Because it will cost or save you money. A low credit score could make lenders wary of loaning you money, or more realistically, make them salivate because you’ll probably rack up fees and they can charge you a higher interest rate. A low score can also hike your car insurance or offer on a home loan, prevent landlords from wanting to have you as a tenant and allegedly prevent you from getting a job.
What hurts your credit score?
Probably what you’re already thinking: debt, maxed-out credit cards, late payments and heavy-hitters like foreclosure, accounts sent to collections, defaulting on a loan and bankruptcy.
How can you improve your credit score?
What happens if you already ran into a few issues and tanked your credit score? Or you might just be curious about how to keep it “trustworthy”?
- Pay your bills on time.
- Be consistent about paying off any debt.
- Try to stick with a credit card (or two) and avoid constantly opening and closing accounts.
- Don’t apply for credit too frequently.
- Do the best you can to prevent identity theft. Watching what you put on social media, keep your account and password information private (even from significant others, friends and possibly family), monitor your credit report, review your monthly bill (or even be more proactive and check on a regular basis for any abnormal activity), protect your computer and don’t click on links in emails from unknown senders.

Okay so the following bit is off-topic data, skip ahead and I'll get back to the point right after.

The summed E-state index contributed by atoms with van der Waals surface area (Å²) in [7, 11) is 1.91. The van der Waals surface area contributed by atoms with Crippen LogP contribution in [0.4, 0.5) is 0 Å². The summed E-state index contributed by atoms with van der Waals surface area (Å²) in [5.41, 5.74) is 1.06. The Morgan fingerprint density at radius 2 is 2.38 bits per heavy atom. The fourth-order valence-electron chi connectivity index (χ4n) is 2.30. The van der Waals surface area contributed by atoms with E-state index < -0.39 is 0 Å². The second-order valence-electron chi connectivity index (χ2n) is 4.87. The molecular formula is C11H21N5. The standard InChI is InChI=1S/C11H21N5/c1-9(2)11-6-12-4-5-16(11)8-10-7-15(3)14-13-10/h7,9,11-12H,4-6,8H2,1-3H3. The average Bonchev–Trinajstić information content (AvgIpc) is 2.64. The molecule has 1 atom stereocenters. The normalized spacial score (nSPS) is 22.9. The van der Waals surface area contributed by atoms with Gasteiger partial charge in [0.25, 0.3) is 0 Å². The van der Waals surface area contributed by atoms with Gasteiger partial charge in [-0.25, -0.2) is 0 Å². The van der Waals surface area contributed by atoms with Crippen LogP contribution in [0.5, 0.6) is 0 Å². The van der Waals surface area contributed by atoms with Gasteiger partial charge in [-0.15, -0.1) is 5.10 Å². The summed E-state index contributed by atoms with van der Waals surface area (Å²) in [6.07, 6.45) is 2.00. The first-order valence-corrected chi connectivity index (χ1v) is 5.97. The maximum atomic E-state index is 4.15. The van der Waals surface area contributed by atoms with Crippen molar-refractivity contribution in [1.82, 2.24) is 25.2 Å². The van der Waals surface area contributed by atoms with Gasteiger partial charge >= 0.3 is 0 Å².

How can you check your credit score?
I’m sure most (American) readers have at one point or another had a catchy Free Credit Report.com jingle stuck in their heads.
(I apologize that it is now likely stuck in your head. Several choruses of “It’s A Small World After All” should remove it.)
With terrifying statements like “Well I married my dream girl, but she didn’t tell me her credit was bad. So now instead of living in a pleasant suburb, we’re living in the basement at her mom and dad’s. Cause we can’t get a loan for a respectable home, because my girl defaulted on some old credit card…” the jingle encouraged viewers to use freecreditreport.com to check and monitor their credit.
You can go to sites like creditkarma.com to see a non-FICO version of your credit score. This will be a close approximation to your actual FICO credit score.
If you’re interested in feeling a great sense of accomplishment, then bypass the middle man and just go straight to the source. There are three main credit reporting agencies: Equifax, Experian and TransUnion. Oddly enough, they may (and likely do) all have different reports for you, so it’s best to receive of a copy from all three and analyze for any inaccuracies you may need to dispute. You are entitled to a free copy of your report every 12 months. However, these reports will not contain your credit score, because that you have to pay for. You can go to annualcreditreport.com to view all three copies of your credit report for free.
You can request your credit score from all three credit reporting agencies through FICO for $19.95 each.
Credit scores aren’t fairest way to asses your “trustworthiness” but it happens, especially if you’re looking for housing in New York City.
When did you first learn the importance of your credit score? Have you been proactive about improving or maintaining your score?